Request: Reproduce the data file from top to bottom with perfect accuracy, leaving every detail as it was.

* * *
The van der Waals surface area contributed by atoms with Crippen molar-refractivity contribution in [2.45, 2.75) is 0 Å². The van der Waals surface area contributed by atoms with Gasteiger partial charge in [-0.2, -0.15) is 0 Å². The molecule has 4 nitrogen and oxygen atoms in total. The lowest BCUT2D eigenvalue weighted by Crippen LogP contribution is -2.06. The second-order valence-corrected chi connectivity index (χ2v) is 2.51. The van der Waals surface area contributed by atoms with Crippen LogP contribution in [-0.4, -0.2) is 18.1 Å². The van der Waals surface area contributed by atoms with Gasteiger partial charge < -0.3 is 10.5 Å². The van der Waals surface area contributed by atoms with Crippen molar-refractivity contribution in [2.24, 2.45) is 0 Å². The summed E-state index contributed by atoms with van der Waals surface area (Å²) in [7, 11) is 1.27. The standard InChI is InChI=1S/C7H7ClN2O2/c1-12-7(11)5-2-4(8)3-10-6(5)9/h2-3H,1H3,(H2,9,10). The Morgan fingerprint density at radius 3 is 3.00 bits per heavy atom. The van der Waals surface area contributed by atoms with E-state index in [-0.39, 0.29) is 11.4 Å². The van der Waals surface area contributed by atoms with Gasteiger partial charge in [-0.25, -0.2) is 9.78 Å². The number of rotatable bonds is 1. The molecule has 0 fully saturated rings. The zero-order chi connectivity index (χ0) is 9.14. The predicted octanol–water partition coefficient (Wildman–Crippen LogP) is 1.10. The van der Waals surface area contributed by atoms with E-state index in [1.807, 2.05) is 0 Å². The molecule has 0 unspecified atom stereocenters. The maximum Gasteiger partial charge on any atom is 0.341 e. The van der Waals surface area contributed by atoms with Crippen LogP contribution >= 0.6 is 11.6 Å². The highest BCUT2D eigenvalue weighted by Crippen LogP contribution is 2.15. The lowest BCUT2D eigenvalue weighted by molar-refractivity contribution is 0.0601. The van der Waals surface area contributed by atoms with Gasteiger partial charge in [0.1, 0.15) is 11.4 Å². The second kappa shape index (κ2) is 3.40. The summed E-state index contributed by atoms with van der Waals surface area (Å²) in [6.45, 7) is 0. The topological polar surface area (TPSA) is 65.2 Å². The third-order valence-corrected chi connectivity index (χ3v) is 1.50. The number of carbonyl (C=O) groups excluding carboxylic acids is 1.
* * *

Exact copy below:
The van der Waals surface area contributed by atoms with Crippen molar-refractivity contribution in [2.45, 2.75) is 0 Å². The van der Waals surface area contributed by atoms with Gasteiger partial charge in [-0.2, -0.15) is 0 Å². The molecule has 4 nitrogen and oxygen atoms in total. The lowest BCUT2D eigenvalue weighted by Crippen LogP contribution is -2.06. The second-order valence-corrected chi connectivity index (χ2v) is 2.51. The van der Waals surface area contributed by atoms with Crippen LogP contribution in [-0.4, -0.2) is 18.1 Å². The van der Waals surface area contributed by atoms with Gasteiger partial charge < -0.3 is 10.5 Å². The van der Waals surface area contributed by atoms with Crippen molar-refractivity contribution in [2.24, 2.45) is 0 Å². The summed E-state index contributed by atoms with van der Waals surface area (Å²) in [7, 11) is 1.27. The standard InChI is InChI=1S/C7H7ClN2O2/c1-12-7(11)5-2-4(8)3-10-6(5)9/h2-3H,1H3,(H2,9,10). The Morgan fingerprint density at radius 3 is 3.00 bits per heavy atom. The van der Waals surface area contributed by atoms with E-state index in [-0.39, 0.29) is 11.4 Å². The van der Waals surface area contributed by atoms with Gasteiger partial charge in [-0.25, -0.2) is 9.78 Å². The number of rotatable bonds is 1. The molecule has 0 fully saturated rings. The zero-order chi connectivity index (χ0) is 9.14. The predicted octanol–water partition coefficient (Wildman–Crippen LogP) is 1.10. The van der Waals surface area contributed by atoms with E-state index in [1.807, 2.05) is 0 Å². The molecule has 0 unspecified atom stereocenters. The maximum Gasteiger partial charge on any atom is 0.341 e. The van der Waals surface area contributed by atoms with Crippen LogP contribution >= 0.6 is 11.6 Å². The highest BCUT2D eigenvalue weighted by Crippen LogP contribution is 2.15. The lowest BCUT2D eigenvalue weighted by molar-refractivity contribution is 0.0601. The van der Waals surface area contributed by atoms with Gasteiger partial charge in [0.1, 0.15) is 11.4 Å². The second kappa shape index (κ2) is 3.40. The summed E-state index contributed by atoms with van der Waals surface area (Å²) in [6.45, 7) is 0. The topological polar surface area (TPSA) is 65.2 Å². The third-order valence-corrected chi connectivity index (χ3v) is 1.50. The number of carbonyl (C=O) groups excluding carboxylic acids is 1.